Class-Action Suits are Under Siege
- June 15, 2017
- Product Liability
A new law introduced by House Judiciary Committee Chairman Bob Goodlatte, a Republican from Virginia, may have serious, and negative, effects on one of the most important tools citizens have against private companies and the government: class action lawsuits.
H.R. 985, also known as the Fairness in Class Action Litigation and Furthering Asbestos Claim Transparency Act of 2017, was introduced Feb. 9 and passed through the House March 9. It has been passed to the Senate for consideration. The bill, in essence, puts heavy stipulations on class action lawsuits, making it more difficult for groups of individuals to band together for common causes.
The origins of the class action lawsuit (then called group litigation) go as far back as the 1200s in England, when class action was necessary because the difficulties of transportation made it unfeasible to hear several individual cases on the same matter. By the late 1700s, class action became the exception rather than the rule in England, as the British legislative system swung back to individual trials and as influential corporations formed and distrusted the suits.
In the United States, though, it was just beginning. In 1833, Equity Rule 48 was put into place in the U.S., allowing group representation when a large number of similar cases had been filed. Later, rules changed so that all members of the suit did not need to be present during the case. Several rule changes followed, but the foundation of the modern class action essentially came into place in 1966, when opt-out class actions allowing litigants to drop out of all facets of a class suit, and, if desired, proceed individually) were put into place.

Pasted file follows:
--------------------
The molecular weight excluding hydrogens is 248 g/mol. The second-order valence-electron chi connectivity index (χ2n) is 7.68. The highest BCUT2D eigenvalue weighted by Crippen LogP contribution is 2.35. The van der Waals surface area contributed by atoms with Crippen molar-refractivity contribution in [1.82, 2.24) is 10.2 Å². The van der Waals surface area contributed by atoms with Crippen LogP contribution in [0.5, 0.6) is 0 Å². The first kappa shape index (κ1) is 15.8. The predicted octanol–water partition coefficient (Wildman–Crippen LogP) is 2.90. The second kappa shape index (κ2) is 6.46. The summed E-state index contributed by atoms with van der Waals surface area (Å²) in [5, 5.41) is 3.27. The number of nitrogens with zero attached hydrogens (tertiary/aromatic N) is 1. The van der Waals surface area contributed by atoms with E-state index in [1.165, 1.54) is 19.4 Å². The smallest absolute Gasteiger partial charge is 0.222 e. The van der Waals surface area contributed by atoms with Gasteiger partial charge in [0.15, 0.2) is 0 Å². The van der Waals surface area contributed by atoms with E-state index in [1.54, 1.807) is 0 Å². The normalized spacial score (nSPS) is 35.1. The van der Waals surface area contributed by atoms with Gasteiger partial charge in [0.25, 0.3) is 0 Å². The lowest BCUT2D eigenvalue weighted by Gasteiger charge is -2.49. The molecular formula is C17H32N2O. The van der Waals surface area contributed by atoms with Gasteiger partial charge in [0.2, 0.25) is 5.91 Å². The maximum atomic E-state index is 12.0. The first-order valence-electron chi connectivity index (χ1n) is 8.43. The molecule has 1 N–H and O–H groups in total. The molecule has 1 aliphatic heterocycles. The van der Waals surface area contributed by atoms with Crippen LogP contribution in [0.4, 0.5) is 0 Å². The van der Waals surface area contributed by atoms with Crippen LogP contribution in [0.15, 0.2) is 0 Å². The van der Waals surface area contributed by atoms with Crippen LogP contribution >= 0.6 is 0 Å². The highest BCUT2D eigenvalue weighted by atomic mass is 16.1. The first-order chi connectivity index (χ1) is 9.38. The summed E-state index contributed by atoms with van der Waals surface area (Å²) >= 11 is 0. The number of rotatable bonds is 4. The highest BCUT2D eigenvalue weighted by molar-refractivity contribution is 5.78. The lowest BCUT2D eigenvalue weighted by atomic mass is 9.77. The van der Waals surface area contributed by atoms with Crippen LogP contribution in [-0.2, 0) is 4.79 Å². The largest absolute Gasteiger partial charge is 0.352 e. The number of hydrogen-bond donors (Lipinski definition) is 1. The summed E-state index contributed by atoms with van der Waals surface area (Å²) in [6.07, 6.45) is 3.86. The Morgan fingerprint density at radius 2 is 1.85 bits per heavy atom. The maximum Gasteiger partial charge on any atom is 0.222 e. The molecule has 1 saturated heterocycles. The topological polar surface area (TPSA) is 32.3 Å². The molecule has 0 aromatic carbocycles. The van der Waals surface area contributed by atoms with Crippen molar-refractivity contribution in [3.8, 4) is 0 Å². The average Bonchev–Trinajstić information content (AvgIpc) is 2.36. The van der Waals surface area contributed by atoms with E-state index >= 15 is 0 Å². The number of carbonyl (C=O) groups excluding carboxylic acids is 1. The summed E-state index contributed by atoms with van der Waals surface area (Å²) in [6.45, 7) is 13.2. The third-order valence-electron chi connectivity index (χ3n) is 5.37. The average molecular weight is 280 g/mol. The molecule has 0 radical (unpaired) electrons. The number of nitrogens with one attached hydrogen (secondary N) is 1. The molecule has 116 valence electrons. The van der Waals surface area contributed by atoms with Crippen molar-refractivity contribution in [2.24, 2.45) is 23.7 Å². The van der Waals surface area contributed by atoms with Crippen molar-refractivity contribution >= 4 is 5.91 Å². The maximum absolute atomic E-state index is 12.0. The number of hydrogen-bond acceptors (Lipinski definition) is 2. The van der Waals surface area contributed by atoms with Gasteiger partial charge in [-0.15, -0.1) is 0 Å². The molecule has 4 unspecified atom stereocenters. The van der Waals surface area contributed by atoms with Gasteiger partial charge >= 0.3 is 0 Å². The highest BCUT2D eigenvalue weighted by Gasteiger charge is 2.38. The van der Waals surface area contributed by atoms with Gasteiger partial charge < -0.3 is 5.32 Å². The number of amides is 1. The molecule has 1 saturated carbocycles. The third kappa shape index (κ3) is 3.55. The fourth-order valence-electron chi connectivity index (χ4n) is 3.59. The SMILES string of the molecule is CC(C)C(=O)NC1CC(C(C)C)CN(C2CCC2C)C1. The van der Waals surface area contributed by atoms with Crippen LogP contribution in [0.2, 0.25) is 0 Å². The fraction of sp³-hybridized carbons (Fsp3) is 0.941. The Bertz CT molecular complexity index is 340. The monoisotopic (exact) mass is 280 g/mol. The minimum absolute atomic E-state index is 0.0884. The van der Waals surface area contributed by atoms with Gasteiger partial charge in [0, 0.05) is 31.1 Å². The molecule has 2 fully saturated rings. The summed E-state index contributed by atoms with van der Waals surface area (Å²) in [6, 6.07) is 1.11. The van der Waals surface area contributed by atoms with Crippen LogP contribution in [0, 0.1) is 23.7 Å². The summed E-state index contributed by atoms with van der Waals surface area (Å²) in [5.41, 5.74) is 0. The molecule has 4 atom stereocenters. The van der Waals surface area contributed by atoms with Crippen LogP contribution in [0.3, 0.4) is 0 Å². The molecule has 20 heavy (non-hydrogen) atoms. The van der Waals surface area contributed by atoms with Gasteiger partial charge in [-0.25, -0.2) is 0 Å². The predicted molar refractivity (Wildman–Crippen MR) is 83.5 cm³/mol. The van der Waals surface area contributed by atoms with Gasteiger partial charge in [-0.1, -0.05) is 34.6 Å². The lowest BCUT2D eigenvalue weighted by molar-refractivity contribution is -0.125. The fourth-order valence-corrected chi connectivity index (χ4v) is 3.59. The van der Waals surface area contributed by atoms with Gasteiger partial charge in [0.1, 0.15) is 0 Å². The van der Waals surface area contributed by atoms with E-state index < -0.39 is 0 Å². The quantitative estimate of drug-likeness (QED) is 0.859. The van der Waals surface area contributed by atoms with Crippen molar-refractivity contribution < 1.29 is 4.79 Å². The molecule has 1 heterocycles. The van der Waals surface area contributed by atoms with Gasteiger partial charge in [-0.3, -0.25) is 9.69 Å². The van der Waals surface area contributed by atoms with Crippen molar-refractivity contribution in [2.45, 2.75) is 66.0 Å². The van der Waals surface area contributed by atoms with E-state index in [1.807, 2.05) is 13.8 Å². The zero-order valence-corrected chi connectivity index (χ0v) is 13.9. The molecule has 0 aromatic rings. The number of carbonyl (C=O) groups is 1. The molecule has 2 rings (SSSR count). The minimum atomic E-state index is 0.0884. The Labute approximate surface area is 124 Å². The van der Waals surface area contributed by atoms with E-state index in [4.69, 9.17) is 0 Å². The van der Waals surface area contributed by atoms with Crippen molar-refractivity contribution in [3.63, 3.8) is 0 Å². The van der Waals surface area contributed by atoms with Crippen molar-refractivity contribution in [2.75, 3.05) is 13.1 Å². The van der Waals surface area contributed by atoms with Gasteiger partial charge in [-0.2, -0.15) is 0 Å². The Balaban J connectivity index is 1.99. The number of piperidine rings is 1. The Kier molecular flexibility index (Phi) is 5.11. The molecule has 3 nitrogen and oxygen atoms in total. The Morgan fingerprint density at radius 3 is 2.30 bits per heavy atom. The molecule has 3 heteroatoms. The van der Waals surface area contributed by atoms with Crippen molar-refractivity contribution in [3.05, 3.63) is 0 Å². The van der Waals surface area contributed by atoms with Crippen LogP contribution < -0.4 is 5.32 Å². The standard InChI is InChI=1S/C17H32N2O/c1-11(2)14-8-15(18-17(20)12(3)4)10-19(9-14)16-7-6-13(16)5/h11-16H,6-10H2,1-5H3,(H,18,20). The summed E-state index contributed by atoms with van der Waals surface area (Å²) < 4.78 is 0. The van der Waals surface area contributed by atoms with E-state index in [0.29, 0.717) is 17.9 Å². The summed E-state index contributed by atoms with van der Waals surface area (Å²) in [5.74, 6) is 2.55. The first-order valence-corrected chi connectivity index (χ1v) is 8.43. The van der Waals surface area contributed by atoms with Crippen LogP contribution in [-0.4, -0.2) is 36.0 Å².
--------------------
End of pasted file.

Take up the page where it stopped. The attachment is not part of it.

According to HG.org, there are several advantages to class-action suits. The first is lower costs. Generally, class actions are larger cases, and attorney and court fees may be split among the plaintiffs. This allows people who may not be able to afford to take on a corporation or large entity the opportunity to have their case heard.
Larger groups also mean the potential of a larger settlement. If a business is being sued, it is possible that the business may go bankrupt, and, as a result, only individual plaintiffs that have sued early may receive settlements.
Class action lawsuits also offer efficiency. The court system hears one case instead of several, and plaintiffs’ actions are consolidated; for defendants, they have only one court case to defend, as well.
However, H.R. 985 could change that. Jenn Rolnick Borchetta, the lead attorney that prosecuted the class action suit overturning New York City’s stop-and-frisk policy, states in The Marshall Project that the new law primarily benefits large corporations and institutions if it passes. Borchetta suggests that if the bill becomes law, which Goodlatte said is a means of making sure lawyers don’t use loopholes to bilk corporations of billions of dollars, it will also have the effect of making it harder for other class action suits, including civil rights cases. The bill would also amend suits so that appeals by defendants may be immediate and allows for the potential of lengthening the timeline of trials – in essence keeping nonprofits and other groups with limited resources from prosecuting. It will also require litigants in class actions to have nearly identical, instead of similar, experiences.
A number of groups are fighting against the bill, but only time will tell if the bill will become law.